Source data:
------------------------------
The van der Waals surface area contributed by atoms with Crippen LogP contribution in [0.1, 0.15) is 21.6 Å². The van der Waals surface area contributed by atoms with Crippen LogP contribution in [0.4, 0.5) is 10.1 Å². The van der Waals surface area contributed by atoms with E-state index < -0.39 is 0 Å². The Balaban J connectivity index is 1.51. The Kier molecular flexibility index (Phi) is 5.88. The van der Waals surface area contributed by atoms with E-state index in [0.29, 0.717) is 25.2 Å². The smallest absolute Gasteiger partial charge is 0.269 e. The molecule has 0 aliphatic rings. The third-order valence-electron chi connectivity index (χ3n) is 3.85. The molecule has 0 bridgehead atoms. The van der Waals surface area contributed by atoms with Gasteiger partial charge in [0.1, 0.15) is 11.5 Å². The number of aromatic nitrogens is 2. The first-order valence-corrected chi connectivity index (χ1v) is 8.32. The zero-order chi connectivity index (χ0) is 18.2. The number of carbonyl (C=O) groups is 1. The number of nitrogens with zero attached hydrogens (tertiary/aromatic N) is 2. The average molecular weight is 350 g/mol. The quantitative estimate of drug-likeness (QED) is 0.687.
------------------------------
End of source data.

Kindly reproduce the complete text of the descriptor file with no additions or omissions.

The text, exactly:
The van der Waals surface area contributed by atoms with Crippen LogP contribution in [0.1, 0.15) is 21.6 Å². The van der Waals surface area contributed by atoms with Crippen LogP contribution in [0.4, 0.5) is 10.1 Å². The van der Waals surface area contributed by atoms with E-state index < -0.39 is 0 Å². The Balaban J connectivity index is 1.51. The Kier molecular flexibility index (Phi) is 5.88. The van der Waals surface area contributed by atoms with E-state index in [0.29, 0.717) is 25.2 Å². The smallest absolute Gasteiger partial charge is 0.269 e. The molecule has 0 aliphatic rings. The third-order valence-electron chi connectivity index (χ3n) is 3.85. The molecule has 0 bridgehead atoms. The van der Waals surface area contributed by atoms with Gasteiger partial charge in [0.1, 0.15) is 11.5 Å². The number of aromatic nitrogens is 2. The first-order valence-corrected chi connectivity index (χ1v) is 8.32. The zero-order chi connectivity index (χ0) is 18.2. The number of carbonyl (C=O) groups is 1. The number of nitrogens with zero attached hydrogens (tertiary/aromatic N) is 2. The average molecular weight is 350 g/mol. The quantitative estimate of drug-likeness (QED) is 0.687.